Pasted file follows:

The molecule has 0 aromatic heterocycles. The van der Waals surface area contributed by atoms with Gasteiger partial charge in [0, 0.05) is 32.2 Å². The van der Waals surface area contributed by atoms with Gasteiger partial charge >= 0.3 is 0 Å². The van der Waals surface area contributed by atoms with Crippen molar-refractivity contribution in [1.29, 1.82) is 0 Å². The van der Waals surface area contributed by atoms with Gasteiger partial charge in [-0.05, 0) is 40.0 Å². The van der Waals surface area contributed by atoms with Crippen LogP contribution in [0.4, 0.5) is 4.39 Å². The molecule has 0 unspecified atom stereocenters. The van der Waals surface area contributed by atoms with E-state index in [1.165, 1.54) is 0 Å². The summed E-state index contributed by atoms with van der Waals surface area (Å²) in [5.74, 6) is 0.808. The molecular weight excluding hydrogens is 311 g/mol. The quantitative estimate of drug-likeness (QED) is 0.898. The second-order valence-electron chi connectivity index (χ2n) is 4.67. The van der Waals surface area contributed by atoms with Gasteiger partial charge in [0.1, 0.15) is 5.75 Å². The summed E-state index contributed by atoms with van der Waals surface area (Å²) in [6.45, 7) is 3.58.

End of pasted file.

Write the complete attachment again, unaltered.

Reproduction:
The molecule has 0 aromatic heterocycles. The van der Waals surface area contributed by atoms with Gasteiger partial charge in [0, 0.05) is 32.2 Å². The van der Waals surface area contributed by atoms with Gasteiger partial charge >= 0.3 is 0 Å². The van der Waals surface area contributed by atoms with Crippen molar-refractivity contribution in [1.29, 1.82) is 0 Å². The van der Waals surface area contributed by atoms with Gasteiger partial charge in [-0.05, 0) is 40.0 Å². The van der Waals surface area contributed by atoms with Crippen LogP contribution in [0.4, 0.5) is 4.39 Å². The molecule has 0 unspecified atom stereocenters. The van der Waals surface area contributed by atoms with E-state index in [1.165, 1.54) is 0 Å². The summed E-state index contributed by atoms with van der Waals surface area (Å²) in [5.74, 6) is 0.808. The molecular weight excluding hydrogens is 311 g/mol. The quantitative estimate of drug-likeness (QED) is 0.898. The second-order valence-electron chi connectivity index (χ2n) is 4.67. The van der Waals surface area contributed by atoms with Gasteiger partial charge in [0.1, 0.15) is 5.75 Å². The summed E-state index contributed by atoms with van der Waals surface area (Å²) in [6.45, 7) is 3.58.